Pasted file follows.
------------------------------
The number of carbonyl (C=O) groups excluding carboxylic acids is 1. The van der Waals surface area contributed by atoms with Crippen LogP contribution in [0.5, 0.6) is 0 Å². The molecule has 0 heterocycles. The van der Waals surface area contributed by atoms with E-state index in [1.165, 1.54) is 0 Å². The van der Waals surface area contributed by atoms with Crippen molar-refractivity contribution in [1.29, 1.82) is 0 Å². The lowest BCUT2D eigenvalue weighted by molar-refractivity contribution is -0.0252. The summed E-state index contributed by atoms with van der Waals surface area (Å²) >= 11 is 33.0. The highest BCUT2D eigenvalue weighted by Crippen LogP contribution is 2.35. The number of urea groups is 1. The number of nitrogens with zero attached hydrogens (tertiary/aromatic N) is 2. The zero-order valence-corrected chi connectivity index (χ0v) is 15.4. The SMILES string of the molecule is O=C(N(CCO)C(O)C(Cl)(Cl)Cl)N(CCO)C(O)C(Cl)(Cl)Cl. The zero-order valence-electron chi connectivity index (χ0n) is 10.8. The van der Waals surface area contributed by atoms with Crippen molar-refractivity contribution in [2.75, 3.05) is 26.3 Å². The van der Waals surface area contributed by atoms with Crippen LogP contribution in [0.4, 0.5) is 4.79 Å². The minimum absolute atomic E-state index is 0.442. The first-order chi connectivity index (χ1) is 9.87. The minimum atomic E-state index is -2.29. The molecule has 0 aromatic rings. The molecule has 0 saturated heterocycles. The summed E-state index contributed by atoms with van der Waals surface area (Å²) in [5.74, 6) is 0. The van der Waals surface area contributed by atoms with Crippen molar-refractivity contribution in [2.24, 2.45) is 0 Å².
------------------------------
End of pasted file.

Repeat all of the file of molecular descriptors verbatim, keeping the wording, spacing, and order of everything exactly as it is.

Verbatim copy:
The number of carbonyl (C=O) groups excluding carboxylic acids is 1. The van der Waals surface area contributed by atoms with Crippen LogP contribution in [0.5, 0.6) is 0 Å². The molecule has 0 heterocycles. The van der Waals surface area contributed by atoms with E-state index in [1.165, 1.54) is 0 Å². The van der Waals surface area contributed by atoms with Crippen molar-refractivity contribution in [1.29, 1.82) is 0 Å². The lowest BCUT2D eigenvalue weighted by molar-refractivity contribution is -0.0252. The summed E-state index contributed by atoms with van der Waals surface area (Å²) >= 11 is 33.0. The highest BCUT2D eigenvalue weighted by Crippen LogP contribution is 2.35. The number of urea groups is 1. The number of nitrogens with zero attached hydrogens (tertiary/aromatic N) is 2. The zero-order valence-corrected chi connectivity index (χ0v) is 15.4. The SMILES string of the molecule is O=C(N(CCO)C(O)C(Cl)(Cl)Cl)N(CCO)C(O)C(Cl)(Cl)Cl. The zero-order valence-electron chi connectivity index (χ0n) is 10.8. The van der Waals surface area contributed by atoms with Crippen molar-refractivity contribution in [2.75, 3.05) is 26.3 Å². The van der Waals surface area contributed by atoms with Crippen LogP contribution in [0.4, 0.5) is 4.79 Å². The minimum absolute atomic E-state index is 0.442. The first-order chi connectivity index (χ1) is 9.87. The minimum atomic E-state index is -2.29. The molecule has 0 aromatic rings. The molecule has 0 saturated heterocycles. The summed E-state index contributed by atoms with van der Waals surface area (Å²) in [5.74, 6) is 0. The van der Waals surface area contributed by atoms with Crippen molar-refractivity contribution in [2.24, 2.45) is 0 Å².